The group at Koopman Lumber attribute their company’s success to two things: First, their focus on independence. While other independent lumberyards around them have been purchased by larger groups, Koopman remains family owned and operated. For Koopman Lumber, that means agile decision-making and the ability to respond in real time to any business challenge the day may bring.
“The consolidation in the industry has been sad to see,” Dirk says, “but at the same time has been good for us. We’re one of the only ones left. Everyone has always said that you’re never going to beat up on a well-run independent lumberyard, so we make sure that’s what we are.”
The second quality that sets them apart from competition, the group says, is the fact that each of them is heavily involved in the day-to-day operations of the company.
“If you do business with our company, 99% of the time you’re doing business with one of us,” Tony says.
Increasingly there are more family members that customers will encounter in the Koopman stores and yards. Two of Dirk’s four children have already joined the business and a third will join next year. Denise and Tony also have four children with potential to join the company. While the Koopman name may open opportunities at the company, it’s not a given that any of the next generation will grow into roles there.
“We have a rule that you have to work four years somewhere else to join the business,” Denise says. Even then, the company works with outside consultants who require each family member to work a nine-to-11-month rotation at different positions within the business. After they’ve completed the rotation, the potential employee is then reviewed by others in the company (not their parents or relatives) and through the consultants, a career path is developed.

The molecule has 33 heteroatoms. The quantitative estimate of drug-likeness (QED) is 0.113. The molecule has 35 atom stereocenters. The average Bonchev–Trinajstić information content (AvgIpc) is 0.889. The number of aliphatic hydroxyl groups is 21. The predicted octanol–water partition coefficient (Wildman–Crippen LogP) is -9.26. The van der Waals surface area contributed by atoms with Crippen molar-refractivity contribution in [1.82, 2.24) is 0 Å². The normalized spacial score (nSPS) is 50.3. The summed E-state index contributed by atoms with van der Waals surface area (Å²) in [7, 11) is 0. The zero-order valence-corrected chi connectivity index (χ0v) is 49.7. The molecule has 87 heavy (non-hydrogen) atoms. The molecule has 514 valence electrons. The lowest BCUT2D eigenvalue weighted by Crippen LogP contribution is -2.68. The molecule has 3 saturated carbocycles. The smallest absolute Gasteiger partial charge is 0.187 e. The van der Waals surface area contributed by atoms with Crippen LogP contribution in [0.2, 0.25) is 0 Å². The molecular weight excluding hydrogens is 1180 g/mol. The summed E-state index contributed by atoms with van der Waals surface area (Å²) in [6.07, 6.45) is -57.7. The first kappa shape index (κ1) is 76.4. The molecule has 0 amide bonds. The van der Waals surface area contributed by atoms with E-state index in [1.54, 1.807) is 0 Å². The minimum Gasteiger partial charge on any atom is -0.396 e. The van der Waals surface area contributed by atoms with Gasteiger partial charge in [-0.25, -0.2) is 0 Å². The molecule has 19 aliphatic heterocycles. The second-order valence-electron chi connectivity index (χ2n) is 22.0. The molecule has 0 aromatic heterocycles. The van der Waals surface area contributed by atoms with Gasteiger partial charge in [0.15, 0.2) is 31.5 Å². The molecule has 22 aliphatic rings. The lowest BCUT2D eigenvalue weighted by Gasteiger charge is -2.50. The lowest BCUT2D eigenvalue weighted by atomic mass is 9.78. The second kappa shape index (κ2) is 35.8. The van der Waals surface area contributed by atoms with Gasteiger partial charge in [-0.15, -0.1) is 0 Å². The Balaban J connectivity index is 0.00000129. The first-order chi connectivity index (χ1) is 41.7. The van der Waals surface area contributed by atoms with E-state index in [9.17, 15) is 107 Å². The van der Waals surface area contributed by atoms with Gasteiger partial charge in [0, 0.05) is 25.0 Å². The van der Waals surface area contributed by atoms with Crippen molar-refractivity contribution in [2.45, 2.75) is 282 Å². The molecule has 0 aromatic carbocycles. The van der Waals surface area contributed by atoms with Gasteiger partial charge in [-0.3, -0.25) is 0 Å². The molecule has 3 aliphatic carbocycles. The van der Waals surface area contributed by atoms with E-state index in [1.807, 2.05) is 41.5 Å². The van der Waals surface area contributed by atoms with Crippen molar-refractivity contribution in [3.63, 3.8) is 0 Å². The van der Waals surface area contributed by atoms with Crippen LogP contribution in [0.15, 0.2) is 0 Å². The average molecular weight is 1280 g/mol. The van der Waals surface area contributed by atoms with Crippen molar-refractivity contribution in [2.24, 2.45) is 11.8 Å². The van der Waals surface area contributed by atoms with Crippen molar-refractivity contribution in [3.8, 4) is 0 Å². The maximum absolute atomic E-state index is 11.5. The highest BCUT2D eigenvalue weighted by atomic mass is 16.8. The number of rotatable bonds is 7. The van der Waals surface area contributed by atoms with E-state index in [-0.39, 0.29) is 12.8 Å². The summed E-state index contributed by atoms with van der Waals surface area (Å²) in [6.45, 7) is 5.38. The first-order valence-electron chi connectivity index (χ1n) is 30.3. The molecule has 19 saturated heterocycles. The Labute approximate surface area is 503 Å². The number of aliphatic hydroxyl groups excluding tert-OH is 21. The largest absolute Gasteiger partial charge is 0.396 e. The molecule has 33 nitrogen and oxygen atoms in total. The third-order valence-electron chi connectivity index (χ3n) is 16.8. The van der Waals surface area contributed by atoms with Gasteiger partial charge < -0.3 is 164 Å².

“Having them evaluated internally by people other than us and then that given to the consultants is huge,” Tony says. “We’re not coloring it or giving an opinion on it at all.”
Paying it forward
A strong succession plan goes beyond just the family’s needs, Denise says. “We want this to continue for generations. We’re so involved in the communities that we serve. We don’t want to see a national company come in and take over.”
Still practicing the Christian values on which their grandfather established the company, Koopman donates 10% of all profits to organizations that serve the community. “That’s why we are stewards of this business,” Denise says. “We need to take care of the assets and make sure they’re safeguarded for the future.”
Koopman Lumber’s ability to hire and retain exceptional employees comes from the company’s positive culture and engaging training and retention programs. Two Koopman Lumber employees took part in the North American Hardware and Paint Association’s Retail Management Certification Program last year, where they developed a new employee training program. The new program will go live this year and will incentivize employees to complete additional, optional training. Employees also benefit from an internal referral program where they can earn $2,500 when a job candidate they refer is hired. Throughout the year, Koopman Lumber celebrates its employees’ milestones and achievements, letting them know they are valued members of the company and family.
“Something we do differently, when we buy another lumberyard, we don’t talk about ‘acquiring’ it,” Tony says. “We make brass plaques for the building to recognize the original site of that family company. We’re not all about the money. We’re not outsourcing all the jobs to a home office.”
Koopman Lumber values its customers, too, engaging with them through different channels. From helpful customer service inside the stores to valuable online videos and articles, customers can find the products, services, and information they need. The company meets customers where they are, sharing information and resources on social media, YouTube, LinkedIn, and other online platforms.
Koopman Lumber will continue to grow, as long as the growth makes smart business sense, the leadership group says. As they do, they’ll continue to extend the family bond that has developed companywide and earned Koopman Lumber a Dealer of the Year-sized reputation among independent lumberyards. ■